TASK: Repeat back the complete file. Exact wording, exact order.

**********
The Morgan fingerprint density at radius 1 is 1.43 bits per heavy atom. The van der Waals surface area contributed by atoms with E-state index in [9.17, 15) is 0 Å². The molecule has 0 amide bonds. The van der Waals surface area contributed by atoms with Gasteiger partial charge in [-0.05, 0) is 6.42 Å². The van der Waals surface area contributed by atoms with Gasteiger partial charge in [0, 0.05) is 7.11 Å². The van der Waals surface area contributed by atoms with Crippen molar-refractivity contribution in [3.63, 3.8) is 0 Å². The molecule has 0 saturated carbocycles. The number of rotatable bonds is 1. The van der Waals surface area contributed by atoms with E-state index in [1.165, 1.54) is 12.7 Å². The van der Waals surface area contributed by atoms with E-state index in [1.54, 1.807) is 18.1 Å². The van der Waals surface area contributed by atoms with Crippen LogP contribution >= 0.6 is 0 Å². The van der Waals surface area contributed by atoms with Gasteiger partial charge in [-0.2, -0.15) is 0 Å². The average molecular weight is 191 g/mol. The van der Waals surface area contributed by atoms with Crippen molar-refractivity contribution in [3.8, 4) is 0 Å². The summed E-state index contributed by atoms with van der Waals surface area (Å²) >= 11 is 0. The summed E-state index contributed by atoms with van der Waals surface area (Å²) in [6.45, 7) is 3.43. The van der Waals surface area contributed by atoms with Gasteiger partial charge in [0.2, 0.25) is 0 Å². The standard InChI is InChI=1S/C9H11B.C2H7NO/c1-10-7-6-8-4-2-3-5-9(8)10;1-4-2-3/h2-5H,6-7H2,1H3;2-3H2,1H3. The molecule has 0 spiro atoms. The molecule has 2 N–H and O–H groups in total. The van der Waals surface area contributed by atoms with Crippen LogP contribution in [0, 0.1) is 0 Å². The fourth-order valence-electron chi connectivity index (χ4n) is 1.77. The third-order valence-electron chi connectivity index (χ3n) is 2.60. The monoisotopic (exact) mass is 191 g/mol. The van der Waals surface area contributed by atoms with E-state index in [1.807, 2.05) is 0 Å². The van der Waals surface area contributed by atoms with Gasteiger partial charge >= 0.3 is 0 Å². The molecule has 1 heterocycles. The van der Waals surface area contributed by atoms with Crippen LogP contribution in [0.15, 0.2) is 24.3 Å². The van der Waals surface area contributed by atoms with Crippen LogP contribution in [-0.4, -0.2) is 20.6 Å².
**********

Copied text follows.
The Morgan fingerprint density at radius 1 is 1.43 bits per heavy atom. The van der Waals surface area contributed by atoms with E-state index in [9.17, 15) is 0 Å². The molecule has 0 amide bonds. The van der Waals surface area contributed by atoms with Gasteiger partial charge in [-0.05, 0) is 6.42 Å². The van der Waals surface area contributed by atoms with Gasteiger partial charge in [0, 0.05) is 7.11 Å². The van der Waals surface area contributed by atoms with Crippen molar-refractivity contribution in [3.63, 3.8) is 0 Å². The molecule has 0 saturated carbocycles. The number of rotatable bonds is 1. The van der Waals surface area contributed by atoms with E-state index in [1.165, 1.54) is 12.7 Å². The van der Waals surface area contributed by atoms with E-state index in [1.54, 1.807) is 18.1 Å². The van der Waals surface area contributed by atoms with Crippen LogP contribution >= 0.6 is 0 Å². The van der Waals surface area contributed by atoms with Gasteiger partial charge in [-0.2, -0.15) is 0 Å². The average molecular weight is 191 g/mol. The van der Waals surface area contributed by atoms with Crippen molar-refractivity contribution in [3.8, 4) is 0 Å². The summed E-state index contributed by atoms with van der Waals surface area (Å²) >= 11 is 0. The summed E-state index contributed by atoms with van der Waals surface area (Å²) in [6.45, 7) is 3.43. The van der Waals surface area contributed by atoms with Gasteiger partial charge in [0.2, 0.25) is 0 Å². The standard InChI is InChI=1S/C9H11B.C2H7NO/c1-10-7-6-8-4-2-3-5-9(8)10;1-4-2-3/h2-5H,6-7H2,1H3;2-3H2,1H3. The molecule has 0 spiro atoms. The molecule has 2 N–H and O–H groups in total. The van der Waals surface area contributed by atoms with Crippen LogP contribution in [0, 0.1) is 0 Å². The fourth-order valence-electron chi connectivity index (χ4n) is 1.77. The third-order valence-electron chi connectivity index (χ3n) is 2.60. The monoisotopic (exact) mass is 191 g/mol. The van der Waals surface area contributed by atoms with E-state index in [1.807, 2.05) is 0 Å². The van der Waals surface area contributed by atoms with Gasteiger partial charge >= 0.3 is 0 Å². The molecule has 1 heterocycles. The van der Waals surface area contributed by atoms with Crippen LogP contribution in [0.15, 0.2) is 24.3 Å². The van der Waals surface area contributed by atoms with Crippen LogP contribution in [-0.4, -0.2) is 20.6 Å².